And lots of it!
∞ Find our recipe inside this post ∞
Bubbles whisper words of fun and discovery in children’s ears and nothing else is required!
These simple round floaties also offer such great benefits from gross motor to the development of inquiry skills.
When we go outside to blow bubbles, there is growing sound of excitement in the house! We usually play “chase the bubbles,” as well as “catch the biggest/smallest.” We jump over the bubbles (the kids pretend that they are alligators) and count them by twos. We add, and we subtract. The simple task of chasing bubbles helps children practice focusing on one thing at a time – quite the task for them! They also develop one-to-one correspondence in such a playful way (the ability to match numbers to objects, objects to objects or to simply see relationships that have 1:1 ratios).
There was much discussion about the “shape” of a bubble – an ongoing inquiry here! They made several attempts at blowing a bubble inside a bubble – is it even possible? Who knows? “What if the bubble wand is not round?” They used spatulas with longish holes and, after a few days, we used the building sticks. Yes, our children’s learning process is being enriched by the “soap curriculum!” How else can we make chemistry and physics more inviting?
No drills, no pressure. Just the flow of the moment and when they are ready, these opportunities for learning present themselves at the right time.
Set-Up for Episode #23:
- Bubble wands
- Homemade wands with hangers, pipe cleaners, cups, etc
- Dish Soap
- Glycerin (you can find this at your local pharmacy – in the US)
The kids typically make a batch of this solution a day before they need it – the amounts vary greatly but the ingredients stay the same! If the mix sits over a period of time, it is even better to use and it lasts a long time! After we come in from outside, I generally I pour the solution back in the bottle through a piece of cloth over a funnel to catch the debris, dead bugs, boogers, etc. I don’t do that in the winter!
Our recipe for the bubbles: I don’t really measure them and eyeball the amounts, adding here and there as needed. Nonetheless, here is an approximation:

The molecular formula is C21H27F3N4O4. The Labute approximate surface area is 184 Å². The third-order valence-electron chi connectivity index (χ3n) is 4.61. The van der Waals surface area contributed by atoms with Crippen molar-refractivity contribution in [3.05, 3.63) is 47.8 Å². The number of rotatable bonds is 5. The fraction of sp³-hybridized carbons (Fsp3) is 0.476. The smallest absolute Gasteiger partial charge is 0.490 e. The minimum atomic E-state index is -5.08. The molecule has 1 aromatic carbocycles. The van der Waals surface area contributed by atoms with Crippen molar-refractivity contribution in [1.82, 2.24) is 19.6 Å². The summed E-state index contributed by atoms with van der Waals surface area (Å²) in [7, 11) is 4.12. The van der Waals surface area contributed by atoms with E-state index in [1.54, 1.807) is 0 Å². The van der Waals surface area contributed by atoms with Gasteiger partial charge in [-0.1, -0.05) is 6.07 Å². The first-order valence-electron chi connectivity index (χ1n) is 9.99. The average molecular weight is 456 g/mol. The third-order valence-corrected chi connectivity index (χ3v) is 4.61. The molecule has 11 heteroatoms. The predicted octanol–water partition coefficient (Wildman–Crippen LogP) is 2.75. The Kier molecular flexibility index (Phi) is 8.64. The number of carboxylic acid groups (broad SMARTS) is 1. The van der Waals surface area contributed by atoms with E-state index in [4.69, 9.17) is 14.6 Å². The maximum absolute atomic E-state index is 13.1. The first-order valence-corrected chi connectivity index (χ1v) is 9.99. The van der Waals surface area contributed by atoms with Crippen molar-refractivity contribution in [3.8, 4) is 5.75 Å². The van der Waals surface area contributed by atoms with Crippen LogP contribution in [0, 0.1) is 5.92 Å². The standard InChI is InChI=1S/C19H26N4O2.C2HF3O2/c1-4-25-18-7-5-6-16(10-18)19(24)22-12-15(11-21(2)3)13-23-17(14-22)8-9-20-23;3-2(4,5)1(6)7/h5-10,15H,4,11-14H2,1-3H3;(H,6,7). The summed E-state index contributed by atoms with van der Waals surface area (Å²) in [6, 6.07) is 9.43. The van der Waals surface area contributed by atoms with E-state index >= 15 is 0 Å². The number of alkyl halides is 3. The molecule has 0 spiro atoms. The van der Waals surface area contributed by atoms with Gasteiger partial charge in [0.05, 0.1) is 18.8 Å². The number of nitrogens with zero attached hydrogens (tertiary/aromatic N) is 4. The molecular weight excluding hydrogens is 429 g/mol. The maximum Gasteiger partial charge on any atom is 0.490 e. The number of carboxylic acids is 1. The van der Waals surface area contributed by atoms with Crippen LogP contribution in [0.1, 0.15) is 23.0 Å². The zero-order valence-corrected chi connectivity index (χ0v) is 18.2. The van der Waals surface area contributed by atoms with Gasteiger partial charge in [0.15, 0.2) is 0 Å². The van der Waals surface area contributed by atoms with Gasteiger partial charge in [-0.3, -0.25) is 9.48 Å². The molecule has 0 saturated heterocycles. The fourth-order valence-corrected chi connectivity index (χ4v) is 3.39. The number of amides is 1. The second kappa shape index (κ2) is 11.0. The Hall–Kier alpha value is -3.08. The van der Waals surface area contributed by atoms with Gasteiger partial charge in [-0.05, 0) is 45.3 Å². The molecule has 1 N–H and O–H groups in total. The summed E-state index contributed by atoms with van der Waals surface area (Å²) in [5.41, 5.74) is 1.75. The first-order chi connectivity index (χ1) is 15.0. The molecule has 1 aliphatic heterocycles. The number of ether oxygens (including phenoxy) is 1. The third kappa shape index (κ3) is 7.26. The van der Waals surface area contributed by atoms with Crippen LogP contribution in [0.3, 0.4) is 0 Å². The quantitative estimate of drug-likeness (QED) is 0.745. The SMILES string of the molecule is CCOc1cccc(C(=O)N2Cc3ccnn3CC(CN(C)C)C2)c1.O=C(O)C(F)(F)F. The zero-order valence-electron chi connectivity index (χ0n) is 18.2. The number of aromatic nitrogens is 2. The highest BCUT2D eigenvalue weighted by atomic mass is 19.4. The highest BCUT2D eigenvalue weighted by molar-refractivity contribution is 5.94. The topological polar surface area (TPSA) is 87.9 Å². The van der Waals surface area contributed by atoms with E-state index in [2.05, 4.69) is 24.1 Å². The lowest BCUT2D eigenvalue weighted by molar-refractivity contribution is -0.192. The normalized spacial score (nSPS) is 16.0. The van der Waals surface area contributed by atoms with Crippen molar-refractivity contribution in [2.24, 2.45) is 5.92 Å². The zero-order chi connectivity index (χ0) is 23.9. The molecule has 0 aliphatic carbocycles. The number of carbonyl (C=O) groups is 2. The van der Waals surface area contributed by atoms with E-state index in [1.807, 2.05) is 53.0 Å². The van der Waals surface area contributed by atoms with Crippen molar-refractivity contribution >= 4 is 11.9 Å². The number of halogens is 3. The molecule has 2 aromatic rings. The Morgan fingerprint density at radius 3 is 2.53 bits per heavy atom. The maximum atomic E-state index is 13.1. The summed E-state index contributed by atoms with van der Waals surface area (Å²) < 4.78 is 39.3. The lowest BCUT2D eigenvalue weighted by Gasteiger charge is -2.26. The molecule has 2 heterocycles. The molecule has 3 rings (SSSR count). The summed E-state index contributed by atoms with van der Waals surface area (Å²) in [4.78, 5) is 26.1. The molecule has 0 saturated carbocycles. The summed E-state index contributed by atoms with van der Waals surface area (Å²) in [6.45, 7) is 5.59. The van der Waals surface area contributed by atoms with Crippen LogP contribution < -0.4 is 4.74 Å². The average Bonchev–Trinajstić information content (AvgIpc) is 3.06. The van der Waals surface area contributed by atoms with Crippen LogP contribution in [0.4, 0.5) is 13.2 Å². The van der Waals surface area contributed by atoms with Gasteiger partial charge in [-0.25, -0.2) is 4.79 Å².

2 parts of Dish soap (the more concentrated the better)
1 part of Generous amounts of glycerin
4 parts of Water
1 part = whatever you decide to use (i.e.: cup, scoop, coffee cup, laundry caps, etc).
A small cut for a straw in a plastic cup. This is especially nice for children who are just learning to blow into a straw but not successful with the bubble wands.
Bubble wands of different sizes (and shapes like you saw in the video!).
These rings that hold drinks are everywhere and our local grocery store used to save them for us! Blueberry baskets and orange mesh bags were popular!
We keep the solution “kid-ready” so they can use it whenever they feel like it! They are part of the clean-up, too. On a warm day, the hose can be a fun way to make more bubbles in the process of washing them off…
This is an eye-dropper that had its top cut off.
Small plastic cups with the bottom cut-off are great for children who are having a hard time blowing with wands, or straws. The wind is a great helping hand with these as well!
Did you find this helpful? Share it with others! Need more? Let us know how we can help you enjoy this site with your children.
Have fun and Go Beyond The Classroom!
©2023 Go Beyond The Classroom
All Rights Reserved.
Oooh, the dropper/pipette with the top cut off is a new one to me–thanks for sharing! When spilling limited bubble solution is an issue, or if you need to be indoors, children can make bubbles on a tray or shallow dish using a straw to blow slowly into a puddle of solution even more shallow than that shown in the video. The mound of bubbles reminded one parent of a previous bubble experience: “Just like blowing bubbles in your milk.”
What a great idea, Peggy, thank you! We were very fortunate to attend NSTA here in Boston a few years ago and I learned about the cut-off pipettes at Karen Worth’s workshop : )